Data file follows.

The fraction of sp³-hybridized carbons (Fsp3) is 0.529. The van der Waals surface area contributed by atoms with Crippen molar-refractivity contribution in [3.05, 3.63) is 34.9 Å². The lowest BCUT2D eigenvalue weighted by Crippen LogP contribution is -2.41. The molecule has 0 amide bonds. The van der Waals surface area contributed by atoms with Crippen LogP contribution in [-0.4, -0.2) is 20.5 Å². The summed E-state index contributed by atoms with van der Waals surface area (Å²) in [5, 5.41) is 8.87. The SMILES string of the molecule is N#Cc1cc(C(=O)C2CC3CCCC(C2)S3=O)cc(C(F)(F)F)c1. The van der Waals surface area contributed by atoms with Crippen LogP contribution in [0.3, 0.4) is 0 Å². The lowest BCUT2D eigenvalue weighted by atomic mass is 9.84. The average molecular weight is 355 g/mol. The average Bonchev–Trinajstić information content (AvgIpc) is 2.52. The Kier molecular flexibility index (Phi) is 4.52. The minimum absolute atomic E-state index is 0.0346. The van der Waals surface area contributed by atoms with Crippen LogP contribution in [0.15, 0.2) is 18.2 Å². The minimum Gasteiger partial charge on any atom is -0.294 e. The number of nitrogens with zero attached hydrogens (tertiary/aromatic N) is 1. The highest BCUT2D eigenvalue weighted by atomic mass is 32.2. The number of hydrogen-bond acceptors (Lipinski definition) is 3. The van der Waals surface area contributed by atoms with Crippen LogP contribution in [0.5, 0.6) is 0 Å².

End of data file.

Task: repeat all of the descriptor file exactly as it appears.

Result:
The fraction of sp³-hybridized carbons (Fsp3) is 0.529. The van der Waals surface area contributed by atoms with Crippen molar-refractivity contribution in [3.05, 3.63) is 34.9 Å². The lowest BCUT2D eigenvalue weighted by Crippen LogP contribution is -2.41. The molecule has 0 amide bonds. The van der Waals surface area contributed by atoms with Crippen LogP contribution in [-0.4, -0.2) is 20.5 Å². The summed E-state index contributed by atoms with van der Waals surface area (Å²) in [5, 5.41) is 8.87. The SMILES string of the molecule is N#Cc1cc(C(=O)C2CC3CCCC(C2)S3=O)cc(C(F)(F)F)c1. The van der Waals surface area contributed by atoms with Crippen LogP contribution in [0.3, 0.4) is 0 Å². The lowest BCUT2D eigenvalue weighted by atomic mass is 9.84. The average molecular weight is 355 g/mol. The average Bonchev–Trinajstić information content (AvgIpc) is 2.52. The Kier molecular flexibility index (Phi) is 4.52. The minimum absolute atomic E-state index is 0.0346. The van der Waals surface area contributed by atoms with Crippen LogP contribution in [0.15, 0.2) is 18.2 Å². The minimum Gasteiger partial charge on any atom is -0.294 e. The number of nitrogens with zero attached hydrogens (tertiary/aromatic N) is 1. The highest BCUT2D eigenvalue weighted by atomic mass is 32.2. The number of hydrogen-bond acceptors (Lipinski definition) is 3. The van der Waals surface area contributed by atoms with Crippen LogP contribution in [0.5, 0.6) is 0 Å².